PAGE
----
The arrangements of FIGS. 2 to 4 are shown with horizontal orientation. They may, of course, be placed in any direction, in space, for example rotated as schematically shown by the arrows A in connection with FIG. 1a, 1b. By arranging the light source 1 below the viewing screen 10, a particularly compact arrangement for vertical consoles apparatus is provided.
Various changes and modifications may be made, and features described in connection with any one of the embodiments may be used with any of the others, within the scope of the inventive concept.
All lens systems illustrated in FIGS. 1-4 are merely presented schematically.
|Cited Patent||Filing date||Publication date||Applicant||Title|
|US4177484 *||May 16, 1977||Dec 4, 1979||Agar International Ltd.||Large screen television|
|US4209807 *||Dec 4, 1978||Jun 24, 1980||Matsushita Electric Industrial Co., Ltd.||Projection type television set|
|US4400723 *||Oct 26, 1981||Aug 23, 1983||Zenith Radio Corporation||Optical assembly for projection television receiver|
|US4439027 *||Nov 24, 1982||Mar 27, 1984||Sony Corporation||Rear projection apparatus|
|US4491872 *||Jan 17, 1983||Jan 1, 1985||Zenith Electronics Corporation||Ultra-compact projection television receiver|
|US4515442 *||Feb 1, 1982||May 7, 1985||Allied Corporation||Optical filter device|
|US4578710 *||May 7, 1984||Mar 25, 1986||Pioneer Electronic Corporation||Lens system for projection television|
|US4621293 *||Jul 16, 1985||Nov 4, 1986||Zenith Electronics Corporation||Integrated lens and CRT mount for projection TV|
|US4679069 *||Jul 13, 1984||Jul 7, 1987||Nap Consumer Electronics Corp.||Color picture projection system with a wavelength-selective reflector for filtering out undesired light from a monochrome picture display source|
|JPS6364483A *||Title not available|
|JPS63105584A *||Title not available|
|JPS63197180A *||Title not available|
|Citing Patent||Filing date||Publication date||Applicant||Title|
|US5293244 *||Mar 26, 1992||Mar 8, 1994||Pioneer Electronic Corporation||Rear projection type television unit|
|US5396301 *||Jan 25, 1993||Mar 7, 1995||Fuji Photo Film Co., Ltd.||Video projector with monitor screen|
|US5547382 *||Apr 10, 1995||Aug 20, 1996||Honda Giken Kogyo Kabushiki Kaisha||Riding simulation system for motorcycles|
|US6317169 *||Apr 28, 1999||Nov 13, 2001||Intel Corporation||Mechanically oscillated projection display|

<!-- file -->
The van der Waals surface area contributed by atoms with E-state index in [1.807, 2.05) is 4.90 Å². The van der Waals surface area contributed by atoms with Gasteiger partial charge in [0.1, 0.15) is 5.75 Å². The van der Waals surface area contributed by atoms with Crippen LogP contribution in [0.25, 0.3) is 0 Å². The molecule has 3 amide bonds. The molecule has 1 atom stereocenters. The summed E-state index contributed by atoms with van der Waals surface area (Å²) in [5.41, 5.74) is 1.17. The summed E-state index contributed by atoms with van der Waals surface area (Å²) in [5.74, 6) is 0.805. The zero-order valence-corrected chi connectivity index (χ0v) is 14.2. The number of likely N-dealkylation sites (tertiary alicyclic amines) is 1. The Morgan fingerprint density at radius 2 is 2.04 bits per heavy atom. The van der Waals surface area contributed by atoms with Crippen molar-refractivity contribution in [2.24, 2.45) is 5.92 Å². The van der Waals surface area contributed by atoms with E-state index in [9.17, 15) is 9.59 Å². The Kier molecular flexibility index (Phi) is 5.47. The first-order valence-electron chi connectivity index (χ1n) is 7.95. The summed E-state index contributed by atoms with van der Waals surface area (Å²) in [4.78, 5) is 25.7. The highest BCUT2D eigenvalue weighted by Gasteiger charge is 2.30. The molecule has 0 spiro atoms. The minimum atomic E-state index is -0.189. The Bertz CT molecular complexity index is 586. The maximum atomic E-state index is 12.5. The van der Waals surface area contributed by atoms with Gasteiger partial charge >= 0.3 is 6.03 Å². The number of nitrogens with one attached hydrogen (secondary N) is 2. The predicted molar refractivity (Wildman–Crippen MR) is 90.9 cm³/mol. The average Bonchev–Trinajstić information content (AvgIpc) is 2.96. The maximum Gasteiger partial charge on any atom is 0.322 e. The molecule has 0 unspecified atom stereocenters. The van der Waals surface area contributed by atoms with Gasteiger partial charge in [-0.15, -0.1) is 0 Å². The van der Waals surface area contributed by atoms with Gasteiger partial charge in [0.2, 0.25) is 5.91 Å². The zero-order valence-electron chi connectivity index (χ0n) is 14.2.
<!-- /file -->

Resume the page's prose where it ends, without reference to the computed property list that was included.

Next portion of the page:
|US6499027||May 26, 1998||Dec 24, 2002||Rockwell Collins, Inc.||System software architecture for a passenger entertainment system, method and article of manufacture|
|US6782392||May 26, 1998||Aug 24, 2004||Rockwell Collins, Inc.||System software architecture for a passenger entertainment system, method and article of manufacture|
|US6807538||May 26, 1998||Oct 19, 2004||Rockwell Collins||Passenger entertainment system, method and article of manufacture employing object oriented system software|
|US6813777||May 26, 1998||Nov 2, 2004||Rockwell Collins||Transaction dispatcher for a passenger entertainment system, method and article of manufacture|
|US6938258||May 26, 1998||Aug 30, 2005||Rockwell Collins||Message processor for a passenger entertainment system, method and article of manufacture|
|US7028304||May 26, 1998||Apr 11, 2006||Rockwell Collins||Virtual line replaceable unit for a passenger entertainment system, method and article of manufacture|
|US7190388||Jun 22, 2001||Mar 13, 2007||France Telecom||Communication terminal and system|
|US7841728 *||Nov 30, 2010||Seiko Epson Corporation||Image display apparatus|
|US7984994||Jul 26, 2011||Seiko Epson Corporation||Image display apparatus|
|US20040068736 *||Jun 22, 2001||Apr 8, 2004||Lafon Michel Beaudouin||Communication terminal and system|
|US20070097337 *||Oct 19, 2006||May 3, 2007||Seiko Epson Corporation||Image display apparatus|
|US20080036922 *||Apr 9, 2007||Feb 14, 2008||Toshiba America Consumer Products, Llc.||Slim depth projection television console|
|US20100315606 *||Aug 18, 2010||Dec 16, 2010||Seiko Epson Corporation||Image display apparatus|
|WO2002003692A1 *||Jun 22, 2001||Jan 10, 2002||France Telecom||Communication terminal and system|
|WO2002014933A1 *||Aug 9, 2001||Feb 21, 2002||Sony Electronics Inc.||Optical arrangement for a rear projection television receiver having reduced depth|
|U.S. Classification||348/782, 348/E05.143|
|International Classification||H04N5/74, G03B21/00|
|Oct 25, 1988||AS||Assignment|
Owner name: ROBERT BOSCH GMBH, POSTFACH 10 60 50, D-7000 STUTT
Free format text: ASSIGNMENT OF ASSIGNORS INTEREST.;ASSIGNORS:GRABIS, DIETRICH;KNOLL, PETER;REEL/FRAME:004962/0448
Effective date: 19880628
Owner name: ROBERT BOSCH GMBH, A LIMITED LIABILITY COMPANY OF
Free format text: ASSIGNMENT OF ASSIGNORS INTEREST;ASSIGNORS:GRABIS, DIETRICH;KNOLL, PETER;REEL/FRAME:004962/0448
Effective date: 19880628
|Sep 27, 1993||FPAY||Fee payment|
Year of fee payment: 4
|Feb 13, 1998||REMI||Maintenance fee reminder mailed|
|Apr 19, 1998||LAPS||Lapse for failure to pay maintenance fees|
|Jun 30, 1998||FP||Expired due to failure to pay maintenance fee|
Effective date: 19980422